COVID-19 has turned our lives upside down, in one way or another. This unprecedented global pandemic has led to job losses, to undetected health problems, to bereavement, and to a new normal of social distancing and strict hand hygiene.
While we’re all in the same boat, down to lockdowns, unfortunately, many individuals are slipping through the gaps when considering health. This includes individuals who’ve developed the signs and symptoms of alcohol addiction and recovering alcoholics.
Newly emerged substance abusers and recovering alcoholics are to this day struggling to access care and addiction treatment they require. This is down to the limited resources to hand, following lockdown guidelines, and the necessity of transferring healthcare services, elsewhere.
Yet, through this, more and more individuals are experiencing aggravated addictions, and are also at risk of alcohol relapse. In tandem with this, we’re also seeing many individuals denying professional support and hiding their alcohol problems away, down to the restrictions and concerns of the recent lockdowns.
Lockdowns in relation to COVID-19 are hard on us all. We’ve had to learn how to adapt, whether that’s working from home or communicating with loved ones through Zoom. But for recovering alcoholics, this adaptation can pose as life-threatening, denying necessary care required to preserve their recovery efforts.
If you’re wondering, ‘what effects have COVID-19 lockdowns had on recovery alcoholics?’, here’s exactly how the pandemic has negatively impacted those struggling and those recovering from alcohol addiction.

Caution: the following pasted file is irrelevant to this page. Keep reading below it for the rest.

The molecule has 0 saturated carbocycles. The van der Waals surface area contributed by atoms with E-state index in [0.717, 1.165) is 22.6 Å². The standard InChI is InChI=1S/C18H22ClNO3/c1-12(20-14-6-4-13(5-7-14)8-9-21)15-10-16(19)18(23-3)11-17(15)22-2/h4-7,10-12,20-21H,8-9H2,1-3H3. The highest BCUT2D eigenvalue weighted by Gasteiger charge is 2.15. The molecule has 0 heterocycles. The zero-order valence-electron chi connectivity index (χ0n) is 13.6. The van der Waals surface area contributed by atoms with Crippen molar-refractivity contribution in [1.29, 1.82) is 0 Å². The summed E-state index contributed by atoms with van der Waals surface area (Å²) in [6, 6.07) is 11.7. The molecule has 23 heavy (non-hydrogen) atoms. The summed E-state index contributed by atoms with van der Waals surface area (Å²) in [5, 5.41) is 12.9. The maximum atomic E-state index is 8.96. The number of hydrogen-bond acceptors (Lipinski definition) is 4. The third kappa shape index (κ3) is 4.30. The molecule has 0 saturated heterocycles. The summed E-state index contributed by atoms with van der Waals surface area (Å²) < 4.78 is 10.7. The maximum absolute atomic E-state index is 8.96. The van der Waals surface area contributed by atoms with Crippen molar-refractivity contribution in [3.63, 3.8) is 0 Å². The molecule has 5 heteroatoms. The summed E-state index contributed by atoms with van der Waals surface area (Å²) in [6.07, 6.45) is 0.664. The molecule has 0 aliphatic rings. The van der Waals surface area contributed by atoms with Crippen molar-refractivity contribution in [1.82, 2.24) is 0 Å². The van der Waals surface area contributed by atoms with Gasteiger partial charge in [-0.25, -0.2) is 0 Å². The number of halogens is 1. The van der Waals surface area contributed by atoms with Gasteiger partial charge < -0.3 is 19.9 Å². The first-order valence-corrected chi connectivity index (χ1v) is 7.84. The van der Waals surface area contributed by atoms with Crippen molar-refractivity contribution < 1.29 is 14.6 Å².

If you are struggling personally, at Addiction Advocates, we are still offering our services throughout COVID-19, helping many clients source and secure rehabilitation programmes they deserve.
Lockdown and alcohol consumption
Experiencing any form of lockdown, whether that’s a national stay at home message, or tiered restrictions, the pandemic has caused an unprecedented reality. Through this new reality, we’ve seen some individuals thrive, where they’ve had the time and energy to invest in themselves, loved ones and their health.
Yet, unfortunately, lockdowns have also hit others hard, on those suffering from mental health issues, from pre-existing addiction diagnosis, and on those whose lives have adapted for the worst.
Through this change, we’ve seen a high correlation between lockdowns and alcohol consumption, where alcohol has basically been seen as an essential shopping item. Drinking habits have changed down to reduced working hours. Alcohol consumption has increased to act as a coping strategy and as an escape from the reality caused by COVID-19.
Yet, through this correlation, more individuals are falling victim of alcoholism, where professional intervention is in fact necessary. However, down to the higher rate of addiction diagnosis, that professional support is becoming sparse, making it difficult to revert new unhealthy habits.
To see how this correlation has impacted newly emerged and recovering alcoholics, continue reading as we cover ‘what effects have COVID-19 lockdowns had on recovering alcoholics?’.
What effects have COVID-19 lockdowns had on recovering alcoholics?
New addiction diagnosis
Down to the high correlation between alcohol consumption and lockdown effects, we’ve witnessed a definite rise in addictive behaviours. While addiction diagnoses have materialised through the lockdowns, unfortunately, the closure of most services across communities and local areas have reduced the desirability of relying on professional support.